• exorbitant •
Part of Speech: Adjective
Meaning: Far exceeding normal bounds, hugely excessive, outlandish
Notes: Exorbitant comes to us with the usual accessories: an adverb exorbitantly and two closely related nouns, exorbitance and exorbitancy. The original sense of the word (see Word History) was retained by the verb underlying these forms, exorbitate "to deviate from orbit".
In Play: While today's Good Word often arises in connection with cost and prices (usury is charging exorbitant interest), it may be used in referring to anything extraordinarily excessive: "Mildred is a woman of exorbitant beauty, don't you think?" "It seems to me that Jason Sanborn has an exorbitant predilection for coffee: I never see him without a cup in his hand."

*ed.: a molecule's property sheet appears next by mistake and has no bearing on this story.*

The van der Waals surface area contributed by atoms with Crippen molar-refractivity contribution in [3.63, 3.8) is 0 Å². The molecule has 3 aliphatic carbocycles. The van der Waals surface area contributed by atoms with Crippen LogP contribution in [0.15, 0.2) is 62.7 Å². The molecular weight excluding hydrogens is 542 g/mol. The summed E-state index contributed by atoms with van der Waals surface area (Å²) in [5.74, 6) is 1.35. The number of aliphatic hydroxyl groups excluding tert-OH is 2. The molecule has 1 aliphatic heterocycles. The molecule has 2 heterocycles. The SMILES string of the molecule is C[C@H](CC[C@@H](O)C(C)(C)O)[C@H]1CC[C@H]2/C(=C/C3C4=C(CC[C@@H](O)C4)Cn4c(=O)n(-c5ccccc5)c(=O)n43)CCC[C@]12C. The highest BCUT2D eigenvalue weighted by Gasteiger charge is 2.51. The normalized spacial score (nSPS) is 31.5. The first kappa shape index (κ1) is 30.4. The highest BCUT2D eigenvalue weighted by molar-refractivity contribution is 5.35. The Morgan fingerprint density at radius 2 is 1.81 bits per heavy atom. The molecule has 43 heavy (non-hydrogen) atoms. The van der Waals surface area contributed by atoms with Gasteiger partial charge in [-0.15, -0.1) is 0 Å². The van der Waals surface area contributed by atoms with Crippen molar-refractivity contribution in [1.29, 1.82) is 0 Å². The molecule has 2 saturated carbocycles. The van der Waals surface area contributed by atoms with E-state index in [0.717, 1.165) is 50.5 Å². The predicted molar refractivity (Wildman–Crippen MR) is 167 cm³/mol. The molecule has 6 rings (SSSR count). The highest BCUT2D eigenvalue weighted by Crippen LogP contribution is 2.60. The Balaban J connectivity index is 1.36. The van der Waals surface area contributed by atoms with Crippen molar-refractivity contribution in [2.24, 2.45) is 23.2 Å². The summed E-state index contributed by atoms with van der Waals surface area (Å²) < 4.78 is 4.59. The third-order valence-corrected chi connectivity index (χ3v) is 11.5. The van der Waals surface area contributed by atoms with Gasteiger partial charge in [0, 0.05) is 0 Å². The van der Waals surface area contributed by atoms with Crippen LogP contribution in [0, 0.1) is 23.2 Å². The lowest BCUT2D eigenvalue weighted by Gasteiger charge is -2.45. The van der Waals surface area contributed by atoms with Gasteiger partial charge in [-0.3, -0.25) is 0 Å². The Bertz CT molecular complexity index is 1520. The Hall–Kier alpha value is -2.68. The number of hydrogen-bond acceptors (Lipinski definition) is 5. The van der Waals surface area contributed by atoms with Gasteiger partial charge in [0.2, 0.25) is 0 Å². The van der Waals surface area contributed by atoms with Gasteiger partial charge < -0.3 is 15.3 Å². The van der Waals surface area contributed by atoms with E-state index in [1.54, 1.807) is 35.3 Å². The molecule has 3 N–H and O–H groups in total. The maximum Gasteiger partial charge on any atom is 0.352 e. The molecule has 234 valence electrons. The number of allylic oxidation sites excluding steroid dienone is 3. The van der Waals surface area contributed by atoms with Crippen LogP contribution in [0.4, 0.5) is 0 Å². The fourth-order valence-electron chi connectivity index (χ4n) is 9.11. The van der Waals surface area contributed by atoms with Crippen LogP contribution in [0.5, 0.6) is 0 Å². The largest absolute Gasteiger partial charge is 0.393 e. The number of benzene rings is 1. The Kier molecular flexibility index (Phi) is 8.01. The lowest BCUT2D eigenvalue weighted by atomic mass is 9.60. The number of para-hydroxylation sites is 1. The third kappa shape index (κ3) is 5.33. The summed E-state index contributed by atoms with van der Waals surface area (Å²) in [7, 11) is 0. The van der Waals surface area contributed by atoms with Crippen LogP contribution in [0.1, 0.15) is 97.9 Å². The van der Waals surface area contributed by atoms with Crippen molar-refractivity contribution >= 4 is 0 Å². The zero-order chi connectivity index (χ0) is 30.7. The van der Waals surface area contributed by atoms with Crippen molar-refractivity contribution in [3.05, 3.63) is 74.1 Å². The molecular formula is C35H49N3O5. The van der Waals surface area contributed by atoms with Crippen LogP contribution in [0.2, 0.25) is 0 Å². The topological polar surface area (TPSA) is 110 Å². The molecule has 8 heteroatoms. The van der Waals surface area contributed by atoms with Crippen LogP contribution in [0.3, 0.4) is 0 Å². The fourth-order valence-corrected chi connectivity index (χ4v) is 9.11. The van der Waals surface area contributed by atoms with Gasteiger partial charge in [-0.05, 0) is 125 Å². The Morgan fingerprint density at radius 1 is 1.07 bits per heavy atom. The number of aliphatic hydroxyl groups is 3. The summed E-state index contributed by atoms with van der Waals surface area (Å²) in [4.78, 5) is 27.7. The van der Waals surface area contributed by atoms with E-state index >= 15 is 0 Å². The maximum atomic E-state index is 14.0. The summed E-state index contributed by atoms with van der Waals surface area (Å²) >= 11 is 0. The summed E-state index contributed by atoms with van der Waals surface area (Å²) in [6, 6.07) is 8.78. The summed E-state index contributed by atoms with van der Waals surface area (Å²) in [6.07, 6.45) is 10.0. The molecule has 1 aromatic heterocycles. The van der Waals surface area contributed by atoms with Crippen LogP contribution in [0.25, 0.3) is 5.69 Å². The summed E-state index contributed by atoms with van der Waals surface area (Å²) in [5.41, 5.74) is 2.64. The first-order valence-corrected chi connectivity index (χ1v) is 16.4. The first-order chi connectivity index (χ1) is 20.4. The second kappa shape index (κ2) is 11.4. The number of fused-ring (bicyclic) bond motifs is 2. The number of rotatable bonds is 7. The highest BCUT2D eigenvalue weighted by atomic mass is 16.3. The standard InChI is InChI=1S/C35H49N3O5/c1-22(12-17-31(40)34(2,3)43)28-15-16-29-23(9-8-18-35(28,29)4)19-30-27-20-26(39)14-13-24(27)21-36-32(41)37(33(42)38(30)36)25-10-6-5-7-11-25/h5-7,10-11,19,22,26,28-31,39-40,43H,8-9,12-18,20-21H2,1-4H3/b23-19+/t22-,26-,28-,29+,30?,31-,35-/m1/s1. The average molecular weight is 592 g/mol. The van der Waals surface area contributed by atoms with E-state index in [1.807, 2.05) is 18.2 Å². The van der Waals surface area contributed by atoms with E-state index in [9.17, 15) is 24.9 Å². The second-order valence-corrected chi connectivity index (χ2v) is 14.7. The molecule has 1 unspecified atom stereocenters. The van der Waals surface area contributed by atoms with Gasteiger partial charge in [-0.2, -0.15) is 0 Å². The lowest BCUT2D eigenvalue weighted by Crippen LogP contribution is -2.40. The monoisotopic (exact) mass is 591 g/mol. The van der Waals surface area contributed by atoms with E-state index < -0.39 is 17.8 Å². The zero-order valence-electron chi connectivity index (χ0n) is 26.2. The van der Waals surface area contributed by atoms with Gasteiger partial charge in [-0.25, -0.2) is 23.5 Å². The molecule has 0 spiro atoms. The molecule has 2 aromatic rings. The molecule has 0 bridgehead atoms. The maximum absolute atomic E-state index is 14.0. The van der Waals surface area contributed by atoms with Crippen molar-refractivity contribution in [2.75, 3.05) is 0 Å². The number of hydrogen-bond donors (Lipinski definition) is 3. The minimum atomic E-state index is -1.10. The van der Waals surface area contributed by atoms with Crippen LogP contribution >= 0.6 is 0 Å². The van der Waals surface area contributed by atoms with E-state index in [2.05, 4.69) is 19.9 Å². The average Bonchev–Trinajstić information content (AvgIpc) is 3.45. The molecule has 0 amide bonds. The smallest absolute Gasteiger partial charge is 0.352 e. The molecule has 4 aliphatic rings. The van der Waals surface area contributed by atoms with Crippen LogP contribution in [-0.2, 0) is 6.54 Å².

Word History: Today's Good Word comes from Latin exorbitan(t)s, the present participle of exorbitare "to jump out of a rut or track", from ex- "out of" + orbita "track, rut, beaten path". The Romans used this verb metaphorically to refer to any deviation from the norm, going off the beaten path. In fact, the noun from this verb, exorbitatio(n) meant "deviation". What is the relation between Latin orbita and English orbit, I hear you think. Well, orbs, orbis means "circle, hoop", in other words, a round object very much like a wheel that makes tracks in the mud. In Roman times, remaining in the tracks of previous chariots prevented your carriage from getting bogged down in mud, so running out of the track was dangerous. (Today we thank Stella Dorro for suggesting such an exorbitantly interesting word.)
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